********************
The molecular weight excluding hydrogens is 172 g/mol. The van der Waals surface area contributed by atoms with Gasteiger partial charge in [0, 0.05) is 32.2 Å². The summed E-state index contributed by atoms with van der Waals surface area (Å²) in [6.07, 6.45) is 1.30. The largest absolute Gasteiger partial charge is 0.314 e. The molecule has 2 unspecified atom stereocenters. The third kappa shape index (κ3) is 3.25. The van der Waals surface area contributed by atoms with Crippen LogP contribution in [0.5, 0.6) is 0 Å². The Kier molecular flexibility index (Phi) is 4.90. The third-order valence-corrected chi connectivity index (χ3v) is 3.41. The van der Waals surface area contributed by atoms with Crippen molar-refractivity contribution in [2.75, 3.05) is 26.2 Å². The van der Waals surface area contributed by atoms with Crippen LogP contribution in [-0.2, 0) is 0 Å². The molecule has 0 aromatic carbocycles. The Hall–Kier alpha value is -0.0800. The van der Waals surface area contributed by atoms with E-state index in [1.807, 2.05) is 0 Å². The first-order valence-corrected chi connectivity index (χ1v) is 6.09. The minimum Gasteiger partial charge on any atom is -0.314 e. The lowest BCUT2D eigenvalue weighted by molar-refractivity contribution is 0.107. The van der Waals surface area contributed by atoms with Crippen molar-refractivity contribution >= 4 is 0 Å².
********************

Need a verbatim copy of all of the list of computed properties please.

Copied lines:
The molecular weight excluding hydrogens is 172 g/mol. The van der Waals surface area contributed by atoms with Gasteiger partial charge in [0, 0.05) is 32.2 Å². The summed E-state index contributed by atoms with van der Waals surface area (Å²) in [6.07, 6.45) is 1.30. The largest absolute Gasteiger partial charge is 0.314 e. The molecule has 2 unspecified atom stereocenters. The third kappa shape index (κ3) is 3.25. The van der Waals surface area contributed by atoms with Crippen LogP contribution in [0.5, 0.6) is 0 Å². The Kier molecular flexibility index (Phi) is 4.90. The third-order valence-corrected chi connectivity index (χ3v) is 3.41. The van der Waals surface area contributed by atoms with Crippen molar-refractivity contribution in [2.75, 3.05) is 26.2 Å². The van der Waals surface area contributed by atoms with Crippen LogP contribution in [-0.2, 0) is 0 Å². The molecule has 0 aromatic carbocycles. The Hall–Kier alpha value is -0.0800. The van der Waals surface area contributed by atoms with E-state index in [1.807, 2.05) is 0 Å². The first-order valence-corrected chi connectivity index (χ1v) is 6.09. The minimum Gasteiger partial charge on any atom is -0.314 e. The lowest BCUT2D eigenvalue weighted by molar-refractivity contribution is 0.107. The van der Waals surface area contributed by atoms with Crippen molar-refractivity contribution >= 4 is 0 Å².